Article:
SBD/May 7, 2014/Media

IOC Awards NBC Olympic Broadcast Rights In The U.S. Through '32 Games

NBC today signed a $7.65B deal with the IOC to keep the rights to the Olympic Games through '32. The deal was announced today following a signing ceremony at the IOC HQ in Lausanne, Switzerland. It is the first major TV agreement struck by IOC President Thomas Bach, who was elected last fall, and it comes on the heels of NBC generating $1.1B in revenue off the '14 Sochi Games. Bach in a statement said, “This agreement is excellent news for the entire Olympic movement as it helps to ensure its financial security in the long term. ... We are thrilled we will continue to work with [NBC] through 2032.” In addition to agreeing to pay an average of $1.3B for six Olympics between '22-32, NBC committed a $100M signing bonus to be used by the IOC to promote the Olympics and Olympic values between '15-20. The IOC has not named the host cities for any of the Olympics that NBC committed to broadcast. Comcast Chair Brian Roberts said, “Our long-term commitment to and investment in the Olympic Movement are a reflection of our belief in the future of broadcast television, as well as our confidence that our partners at the IOC will continue to deliver great Games and that the Olympics will remain the world’s premier sports event.”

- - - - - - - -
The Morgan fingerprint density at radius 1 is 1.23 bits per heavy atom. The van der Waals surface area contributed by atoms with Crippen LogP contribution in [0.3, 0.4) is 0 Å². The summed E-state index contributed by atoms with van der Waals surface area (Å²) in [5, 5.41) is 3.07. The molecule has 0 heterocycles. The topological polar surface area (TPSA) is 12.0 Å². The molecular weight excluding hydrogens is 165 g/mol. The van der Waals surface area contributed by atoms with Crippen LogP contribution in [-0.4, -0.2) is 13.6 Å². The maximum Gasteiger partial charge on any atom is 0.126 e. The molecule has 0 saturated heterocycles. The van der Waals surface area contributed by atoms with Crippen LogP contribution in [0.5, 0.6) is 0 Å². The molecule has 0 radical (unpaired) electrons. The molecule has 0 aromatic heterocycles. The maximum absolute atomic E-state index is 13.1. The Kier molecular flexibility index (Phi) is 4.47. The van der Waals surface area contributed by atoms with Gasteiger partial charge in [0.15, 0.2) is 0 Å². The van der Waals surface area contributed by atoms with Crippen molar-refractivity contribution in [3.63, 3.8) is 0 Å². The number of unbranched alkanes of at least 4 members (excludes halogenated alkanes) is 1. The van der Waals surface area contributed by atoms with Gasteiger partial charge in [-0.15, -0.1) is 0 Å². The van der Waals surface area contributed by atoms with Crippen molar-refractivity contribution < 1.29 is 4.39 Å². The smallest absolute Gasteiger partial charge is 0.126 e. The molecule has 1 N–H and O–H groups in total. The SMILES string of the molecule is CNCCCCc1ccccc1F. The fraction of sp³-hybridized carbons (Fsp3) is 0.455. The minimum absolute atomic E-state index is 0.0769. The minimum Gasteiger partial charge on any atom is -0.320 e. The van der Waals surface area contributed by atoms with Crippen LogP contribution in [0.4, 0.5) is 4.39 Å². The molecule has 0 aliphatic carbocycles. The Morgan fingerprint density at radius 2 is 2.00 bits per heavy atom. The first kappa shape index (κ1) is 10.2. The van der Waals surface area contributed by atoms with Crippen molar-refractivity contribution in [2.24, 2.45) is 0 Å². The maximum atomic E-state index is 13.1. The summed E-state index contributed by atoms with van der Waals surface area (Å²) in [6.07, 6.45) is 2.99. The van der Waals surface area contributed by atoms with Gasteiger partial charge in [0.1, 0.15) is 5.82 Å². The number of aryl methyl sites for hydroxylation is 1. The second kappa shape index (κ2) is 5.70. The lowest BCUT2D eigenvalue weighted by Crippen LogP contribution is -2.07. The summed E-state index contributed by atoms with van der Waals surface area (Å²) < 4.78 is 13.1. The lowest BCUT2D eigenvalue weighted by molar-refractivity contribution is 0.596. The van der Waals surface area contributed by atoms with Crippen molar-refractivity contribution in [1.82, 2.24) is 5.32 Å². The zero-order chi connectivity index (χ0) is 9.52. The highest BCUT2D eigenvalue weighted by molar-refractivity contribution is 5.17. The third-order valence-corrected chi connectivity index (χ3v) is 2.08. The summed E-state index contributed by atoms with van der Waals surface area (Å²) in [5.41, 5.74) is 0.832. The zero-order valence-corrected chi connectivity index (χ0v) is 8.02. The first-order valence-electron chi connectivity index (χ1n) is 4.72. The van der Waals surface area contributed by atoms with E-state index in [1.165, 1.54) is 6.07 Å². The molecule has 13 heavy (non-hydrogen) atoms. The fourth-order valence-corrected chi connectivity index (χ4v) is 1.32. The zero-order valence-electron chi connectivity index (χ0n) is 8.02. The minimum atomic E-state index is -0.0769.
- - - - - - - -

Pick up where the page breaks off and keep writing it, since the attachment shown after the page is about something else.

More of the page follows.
ALL IN THE DETAILS: The IOC typically holds an elaborate bidding process for its TV rights. It most recently did that in '11, and ESPN, Fox and NBC brass all traveled to Lausanne to pitch the IOC. NBC won the rights then with a $4.4B deal that covered the '14-20 Olympics. The new agreement, which represents a 15% increase on average per Games, was struck preemptively and is reminiscent of the agreement former NBC Sports Chair Dick Ebersol negotiated with the IOC in '00. He flew to a track competition in Sweden overnight and pitched then-IOC President Juan Antonio Samaranch on the organization’s first billion dollar deal, a 56% increase over the prior agreement. They agreed in principal to the deal on the spot.
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